I am still waiting to see what happens in Q3: in the past 2 years, Q2 has been a slow quarter, so I’m willing to hold on to a smaller position to see if things improve, and trim all of it if it doesn’t.


SentinelOne’s management commented on the price difference between S and CRWD in the last earnings call:

Tal Liani – Bank of America Merrill Lynch – Analyst

Got it. And about pricing, is it – is being cheaper than next-gen competition the strategic goal for you? I mean how do you characterize your pricing versus competition?

Tomer Weingarten – Co-Founder and Chief Executive Officer

Yeah. I don’t think we’re cheaper than the competition. I think if you look at it apples-to-apples, you’ll see that the prices are pretty much similar. I think we take a different approach.
I think we take a much more transparent approach, and we don’t force customers to opt into tiers. We don’t force them to use our service. So all in all, I mean, they can actually choose what they want to procure from us. But again, apples-to-apples, I think you’ll see that prices are very, very similar. I don’t think we’re cheaper by any degree.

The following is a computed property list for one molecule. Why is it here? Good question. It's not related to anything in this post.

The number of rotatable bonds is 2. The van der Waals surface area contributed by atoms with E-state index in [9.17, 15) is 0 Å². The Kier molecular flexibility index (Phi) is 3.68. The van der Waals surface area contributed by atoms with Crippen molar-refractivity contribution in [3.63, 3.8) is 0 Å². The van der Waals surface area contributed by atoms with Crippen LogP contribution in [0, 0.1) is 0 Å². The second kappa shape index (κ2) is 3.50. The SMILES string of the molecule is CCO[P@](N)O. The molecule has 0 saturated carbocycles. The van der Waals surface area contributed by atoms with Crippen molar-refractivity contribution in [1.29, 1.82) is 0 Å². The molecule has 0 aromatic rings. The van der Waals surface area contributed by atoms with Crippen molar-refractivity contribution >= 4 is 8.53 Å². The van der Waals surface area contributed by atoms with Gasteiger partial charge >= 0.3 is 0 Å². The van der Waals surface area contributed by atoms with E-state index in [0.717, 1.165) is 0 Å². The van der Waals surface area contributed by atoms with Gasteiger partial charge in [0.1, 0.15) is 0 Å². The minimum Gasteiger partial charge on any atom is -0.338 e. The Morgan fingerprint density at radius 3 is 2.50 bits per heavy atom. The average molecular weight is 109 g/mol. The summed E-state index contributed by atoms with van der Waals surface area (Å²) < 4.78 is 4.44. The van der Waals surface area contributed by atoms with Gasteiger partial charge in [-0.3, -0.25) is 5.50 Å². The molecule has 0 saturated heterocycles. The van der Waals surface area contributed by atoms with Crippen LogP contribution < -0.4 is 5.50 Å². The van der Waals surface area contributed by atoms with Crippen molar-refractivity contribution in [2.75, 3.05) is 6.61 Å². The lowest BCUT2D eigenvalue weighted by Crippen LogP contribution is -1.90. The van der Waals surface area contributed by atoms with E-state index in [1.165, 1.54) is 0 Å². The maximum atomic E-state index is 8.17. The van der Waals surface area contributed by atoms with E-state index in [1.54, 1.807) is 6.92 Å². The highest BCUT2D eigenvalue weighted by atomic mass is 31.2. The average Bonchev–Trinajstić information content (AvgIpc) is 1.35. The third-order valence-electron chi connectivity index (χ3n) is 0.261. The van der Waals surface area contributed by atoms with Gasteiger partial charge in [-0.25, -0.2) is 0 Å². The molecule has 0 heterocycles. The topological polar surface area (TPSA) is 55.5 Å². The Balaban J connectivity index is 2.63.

Nick Warner – Chief Operating Officer

One thing I would add to that – this is Nick here.From a budget perspective, what we don’t try to do is hijack a customer’s security budget into forcing them to buy reams of services hours to support a nonautomated product. What we’re bringing is automation and machine learning, ease of use, and really we’re democratizing very advanced technology. What that enables customers to do is achieve the outcome we’re driving for them and our prospects and customers, which is protection and prevention. And so, from an apples-to-apples perspective, we’re typically at or higher from a technology perspective, but we enable customers to best put that money to use buying technology and more importantly, really implement that technology fully to get the best protection and visibility on the planet.